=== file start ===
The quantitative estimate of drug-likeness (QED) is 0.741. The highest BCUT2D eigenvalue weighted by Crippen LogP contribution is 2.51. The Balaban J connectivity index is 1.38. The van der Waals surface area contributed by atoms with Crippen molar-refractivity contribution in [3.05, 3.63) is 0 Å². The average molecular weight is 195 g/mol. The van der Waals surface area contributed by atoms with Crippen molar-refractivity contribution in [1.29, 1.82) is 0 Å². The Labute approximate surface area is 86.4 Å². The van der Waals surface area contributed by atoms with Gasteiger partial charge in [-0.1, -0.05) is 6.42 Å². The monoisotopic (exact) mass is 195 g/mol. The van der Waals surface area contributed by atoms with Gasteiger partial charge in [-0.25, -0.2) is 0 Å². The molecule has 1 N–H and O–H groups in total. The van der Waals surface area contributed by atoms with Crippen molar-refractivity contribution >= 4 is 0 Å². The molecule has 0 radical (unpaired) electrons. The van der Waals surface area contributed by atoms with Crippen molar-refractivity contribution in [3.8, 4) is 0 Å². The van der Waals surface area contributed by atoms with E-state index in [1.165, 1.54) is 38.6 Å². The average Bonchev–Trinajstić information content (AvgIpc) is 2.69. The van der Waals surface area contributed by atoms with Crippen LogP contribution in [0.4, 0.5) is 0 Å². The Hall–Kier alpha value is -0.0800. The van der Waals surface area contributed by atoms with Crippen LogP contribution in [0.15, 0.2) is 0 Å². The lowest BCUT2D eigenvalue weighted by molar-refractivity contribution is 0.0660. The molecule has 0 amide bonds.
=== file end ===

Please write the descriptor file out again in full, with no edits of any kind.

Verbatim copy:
The quantitative estimate of drug-likeness (QED) is 0.741. The highest BCUT2D eigenvalue weighted by Crippen LogP contribution is 2.51. The Balaban J connectivity index is 1.38. The van der Waals surface area contributed by atoms with Crippen molar-refractivity contribution in [3.05, 3.63) is 0 Å². The average molecular weight is 195 g/mol. The van der Waals surface area contributed by atoms with Crippen molar-refractivity contribution in [1.29, 1.82) is 0 Å². The Labute approximate surface area is 86.4 Å². The van der Waals surface area contributed by atoms with Gasteiger partial charge in [-0.1, -0.05) is 6.42 Å². The monoisotopic (exact) mass is 195 g/mol. The van der Waals surface area contributed by atoms with Gasteiger partial charge in [-0.25, -0.2) is 0 Å². The molecule has 1 N–H and O–H groups in total. The van der Waals surface area contributed by atoms with Crippen molar-refractivity contribution >= 4 is 0 Å². The molecule has 0 radical (unpaired) electrons. The van der Waals surface area contributed by atoms with Crippen molar-refractivity contribution in [3.8, 4) is 0 Å². The van der Waals surface area contributed by atoms with E-state index in [1.165, 1.54) is 38.6 Å². The average Bonchev–Trinajstić information content (AvgIpc) is 2.69. The van der Waals surface area contributed by atoms with Crippen LogP contribution in [0.4, 0.5) is 0 Å². The Hall–Kier alpha value is -0.0800. The van der Waals surface area contributed by atoms with Crippen LogP contribution in [0.15, 0.2) is 0 Å². The lowest BCUT2D eigenvalue weighted by molar-refractivity contribution is 0.0660. The molecule has 0 amide bonds.